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When the Fifth Amendment Privilege Doesn’t Work-Tax Cases

By admin of MillarLaw A Professional Corporation On Saturday, July 25, 2015

A recent decision of the Third Circuit Court of Appeals illustrates the futility of expecting that the Fifth Amendment Privilege Against Self-incrimination will shield taxpayers from production of offshore financial records.  The trial court was asked to protect a U.S. taxpayer from enforcement of an IRS Summons for production of offshore account document.  The trial court held in favor of the IRS and ordered the taxpayer to appear and produce the records. The Third Circuit upheld the trial court, stating:

“In Shapiro v. United States, the Supreme Court first articulated the required records exception to the Fifth Amendment privilege. 335 U.S. 1, 32-33 (1948); In re Grand Jury Subpoena Dated Feb. 2, 2012, 741 F.3d 339, 344 (2d Cir. 2013) (hereinafter “Doe”). When Shapiro was decided, private papers were entitled to Fifth Amendment protection based on their private status. See 335 U.S. at 33-34. Public papers, however, did not have Fifth Amendment protection. See id. at 5. In Shapiro, the Supreme Court qualified this distinction when it held that the Fifth Amendment privilege did not apply to certain private papers that the law required a person to keep. Id. at 33. The Supreme Court subsequently fleshed out Shapiro’s holding in Grosso v. United States, wherein it explained that the following three prongs must be met in order for records to fall within the “required records” exception: (1) the reporting or recordkeeping scheme must have an essentially regulatory purpose; (2) a person must customarily keep the records that the scheme requires him to keep; and (3) the records must have “public aspects.” 390 U.S. 62, 67-68 (1968)”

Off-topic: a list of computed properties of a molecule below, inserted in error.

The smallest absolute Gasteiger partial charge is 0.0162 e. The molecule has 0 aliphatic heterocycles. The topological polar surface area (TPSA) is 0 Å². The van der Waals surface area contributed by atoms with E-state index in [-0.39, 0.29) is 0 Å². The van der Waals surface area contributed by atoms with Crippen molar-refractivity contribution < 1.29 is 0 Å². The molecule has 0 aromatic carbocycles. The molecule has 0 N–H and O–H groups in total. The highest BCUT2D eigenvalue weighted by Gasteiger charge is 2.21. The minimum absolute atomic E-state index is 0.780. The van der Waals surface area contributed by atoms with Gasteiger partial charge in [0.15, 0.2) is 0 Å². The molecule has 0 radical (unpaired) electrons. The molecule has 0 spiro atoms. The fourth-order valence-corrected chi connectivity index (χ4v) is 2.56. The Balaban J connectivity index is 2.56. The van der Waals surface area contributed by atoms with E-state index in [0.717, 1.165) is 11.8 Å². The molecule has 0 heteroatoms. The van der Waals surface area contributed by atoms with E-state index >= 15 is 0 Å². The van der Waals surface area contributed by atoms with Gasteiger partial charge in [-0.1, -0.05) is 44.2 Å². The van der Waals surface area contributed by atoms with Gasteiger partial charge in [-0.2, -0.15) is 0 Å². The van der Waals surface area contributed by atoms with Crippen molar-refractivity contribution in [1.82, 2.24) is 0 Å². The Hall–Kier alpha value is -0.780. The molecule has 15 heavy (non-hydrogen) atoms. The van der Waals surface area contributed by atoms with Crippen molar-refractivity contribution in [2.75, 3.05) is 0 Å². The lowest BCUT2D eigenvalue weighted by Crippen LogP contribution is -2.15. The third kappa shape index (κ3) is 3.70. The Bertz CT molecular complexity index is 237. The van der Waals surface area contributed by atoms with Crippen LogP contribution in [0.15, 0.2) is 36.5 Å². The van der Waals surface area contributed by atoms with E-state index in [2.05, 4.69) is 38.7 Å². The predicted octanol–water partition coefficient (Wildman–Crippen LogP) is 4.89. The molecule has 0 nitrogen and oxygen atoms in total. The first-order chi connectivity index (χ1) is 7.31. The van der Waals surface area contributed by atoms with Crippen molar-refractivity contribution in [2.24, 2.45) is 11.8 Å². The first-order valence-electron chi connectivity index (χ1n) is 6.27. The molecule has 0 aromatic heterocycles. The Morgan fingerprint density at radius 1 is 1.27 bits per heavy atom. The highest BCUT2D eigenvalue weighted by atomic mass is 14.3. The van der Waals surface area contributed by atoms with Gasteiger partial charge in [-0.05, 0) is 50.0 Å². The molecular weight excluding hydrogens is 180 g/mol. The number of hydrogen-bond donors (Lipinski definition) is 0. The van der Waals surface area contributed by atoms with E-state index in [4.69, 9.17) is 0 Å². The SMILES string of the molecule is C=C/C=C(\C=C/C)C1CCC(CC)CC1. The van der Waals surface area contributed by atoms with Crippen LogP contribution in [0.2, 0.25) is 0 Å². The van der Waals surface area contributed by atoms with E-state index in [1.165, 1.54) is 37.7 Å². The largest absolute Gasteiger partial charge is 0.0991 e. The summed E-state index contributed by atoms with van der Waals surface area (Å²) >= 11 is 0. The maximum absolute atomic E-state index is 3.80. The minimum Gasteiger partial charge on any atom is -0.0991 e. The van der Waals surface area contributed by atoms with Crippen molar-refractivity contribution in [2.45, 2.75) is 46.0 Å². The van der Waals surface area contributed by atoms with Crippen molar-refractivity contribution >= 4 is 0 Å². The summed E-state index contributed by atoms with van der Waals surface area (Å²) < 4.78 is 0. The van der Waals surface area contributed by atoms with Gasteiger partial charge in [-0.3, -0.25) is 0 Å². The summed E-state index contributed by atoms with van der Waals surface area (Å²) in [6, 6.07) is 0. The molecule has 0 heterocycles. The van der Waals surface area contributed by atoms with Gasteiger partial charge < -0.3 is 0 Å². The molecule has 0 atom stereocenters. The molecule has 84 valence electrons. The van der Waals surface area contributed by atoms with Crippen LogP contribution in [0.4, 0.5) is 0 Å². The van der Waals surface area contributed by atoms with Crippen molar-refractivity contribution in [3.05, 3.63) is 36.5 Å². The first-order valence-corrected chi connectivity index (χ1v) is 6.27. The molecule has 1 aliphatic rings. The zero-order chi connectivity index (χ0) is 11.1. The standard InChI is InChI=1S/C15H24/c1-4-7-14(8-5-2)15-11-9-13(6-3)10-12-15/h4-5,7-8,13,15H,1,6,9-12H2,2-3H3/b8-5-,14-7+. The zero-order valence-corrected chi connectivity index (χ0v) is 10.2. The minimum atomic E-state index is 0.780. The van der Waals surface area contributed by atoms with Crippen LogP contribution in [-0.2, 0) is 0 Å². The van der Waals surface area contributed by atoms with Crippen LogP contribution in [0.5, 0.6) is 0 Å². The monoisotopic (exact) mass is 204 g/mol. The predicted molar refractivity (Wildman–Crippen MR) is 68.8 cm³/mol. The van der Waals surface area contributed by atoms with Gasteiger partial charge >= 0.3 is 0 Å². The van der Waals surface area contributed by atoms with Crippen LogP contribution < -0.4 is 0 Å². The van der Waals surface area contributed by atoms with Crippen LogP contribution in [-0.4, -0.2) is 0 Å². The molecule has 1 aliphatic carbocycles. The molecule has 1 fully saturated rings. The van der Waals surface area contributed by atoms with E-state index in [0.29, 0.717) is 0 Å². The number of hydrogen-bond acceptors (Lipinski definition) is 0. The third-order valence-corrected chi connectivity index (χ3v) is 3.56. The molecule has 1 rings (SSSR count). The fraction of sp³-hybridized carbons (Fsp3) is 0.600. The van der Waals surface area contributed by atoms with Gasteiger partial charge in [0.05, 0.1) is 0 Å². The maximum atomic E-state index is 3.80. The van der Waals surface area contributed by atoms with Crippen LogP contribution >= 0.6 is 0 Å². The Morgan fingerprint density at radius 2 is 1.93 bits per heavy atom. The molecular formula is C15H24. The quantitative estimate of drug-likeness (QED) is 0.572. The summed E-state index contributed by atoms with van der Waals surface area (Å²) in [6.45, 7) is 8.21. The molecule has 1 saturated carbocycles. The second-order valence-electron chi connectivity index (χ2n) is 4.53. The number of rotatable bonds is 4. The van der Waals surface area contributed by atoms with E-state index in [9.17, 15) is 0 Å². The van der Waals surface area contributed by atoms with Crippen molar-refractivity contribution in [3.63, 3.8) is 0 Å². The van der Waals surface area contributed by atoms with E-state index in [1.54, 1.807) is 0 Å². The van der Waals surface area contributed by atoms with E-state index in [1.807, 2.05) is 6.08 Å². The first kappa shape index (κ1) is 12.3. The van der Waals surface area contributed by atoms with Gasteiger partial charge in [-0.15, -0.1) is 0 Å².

The proliferation of Information Exchange Agreements between the U.S. and numerous foreign governments and foreign financial instituios as part of the Foreign Account Tax Copliance Act (“FATCA”) is undoubtedly going to lead to a significant increase in enforcemnt actions by the IRS and DOJ.  In those enforcemnt actions taxpayers will have the opportunity to challenge asertions of “”willful failure to file an FBAR”.  In challenging “willful” civil penalty assessments  (which under the Bank Secrecy Act are the greater of $100,00 of 50% of the highest annual balance) some taxpayers may plan on asserting the Fifth Amendment Priviliege to preclude the government from obtaining the taxpayer’s records.  Six circuit courts of appeal and the U.S. Supreme Court have determined that approach will not work.

What may  work is timely coming forward through one of the voluntary disclosure mechanisms.  If the taxpayer and counsel believe that the taxpayer’s conduct was truly non-willful then the use of the Delinquent Filing Program or Streamline Procedures may be appropriate.  IF there is doubt about the whether the taxpayers conduct was willful then the Offshore Voluntary Disclosure Program (OVDP) should be used.  Regardless of which method is needed to used ALL U.S. taxpayers with undisclosed foreign financial accounts should come forward rather than wait to be found and rely on inapplicable defenses.

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